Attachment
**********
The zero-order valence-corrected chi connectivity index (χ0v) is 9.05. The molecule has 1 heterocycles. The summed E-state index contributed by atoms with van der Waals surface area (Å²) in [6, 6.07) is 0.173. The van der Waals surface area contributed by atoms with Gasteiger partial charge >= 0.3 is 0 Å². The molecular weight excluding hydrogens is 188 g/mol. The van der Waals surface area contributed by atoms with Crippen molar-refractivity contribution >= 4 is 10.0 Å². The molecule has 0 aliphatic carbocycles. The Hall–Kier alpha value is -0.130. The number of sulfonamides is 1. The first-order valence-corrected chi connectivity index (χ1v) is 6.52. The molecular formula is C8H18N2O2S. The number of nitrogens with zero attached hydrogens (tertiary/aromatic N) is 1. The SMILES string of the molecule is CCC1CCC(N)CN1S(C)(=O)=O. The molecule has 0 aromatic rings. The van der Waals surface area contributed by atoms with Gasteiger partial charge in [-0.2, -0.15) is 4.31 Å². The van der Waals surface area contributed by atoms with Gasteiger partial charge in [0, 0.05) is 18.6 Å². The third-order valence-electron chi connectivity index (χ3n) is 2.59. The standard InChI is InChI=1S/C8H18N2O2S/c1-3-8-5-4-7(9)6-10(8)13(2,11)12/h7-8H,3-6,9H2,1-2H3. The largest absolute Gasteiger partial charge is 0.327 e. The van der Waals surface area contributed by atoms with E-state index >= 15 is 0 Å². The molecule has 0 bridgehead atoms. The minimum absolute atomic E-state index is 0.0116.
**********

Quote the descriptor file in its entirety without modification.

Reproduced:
The zero-order valence-corrected chi connectivity index (χ0v) is 9.05. The molecule has 1 heterocycles. The summed E-state index contributed by atoms with van der Waals surface area (Å²) in [6, 6.07) is 0.173. The van der Waals surface area contributed by atoms with Gasteiger partial charge >= 0.3 is 0 Å². The molecular weight excluding hydrogens is 188 g/mol. The van der Waals surface area contributed by atoms with Crippen molar-refractivity contribution >= 4 is 10.0 Å². The molecule has 0 aliphatic carbocycles. The Hall–Kier alpha value is -0.130. The number of sulfonamides is 1. The first-order valence-corrected chi connectivity index (χ1v) is 6.52. The molecular formula is C8H18N2O2S. The number of nitrogens with zero attached hydrogens (tertiary/aromatic N) is 1. The SMILES string of the molecule is CCC1CCC(N)CN1S(C)(=O)=O. The molecule has 0 aromatic rings. The van der Waals surface area contributed by atoms with Gasteiger partial charge in [-0.2, -0.15) is 4.31 Å². The van der Waals surface area contributed by atoms with Gasteiger partial charge in [0, 0.05) is 18.6 Å². The third-order valence-electron chi connectivity index (χ3n) is 2.59. The standard InChI is InChI=1S/C8H18N2O2S/c1-3-8-5-4-7(9)6-10(8)13(2,11)12/h7-8H,3-6,9H2,1-2H3. The largest absolute Gasteiger partial charge is 0.327 e. The van der Waals surface area contributed by atoms with E-state index >= 15 is 0 Å². The molecule has 0 bridgehead atoms. The minimum absolute atomic E-state index is 0.0116.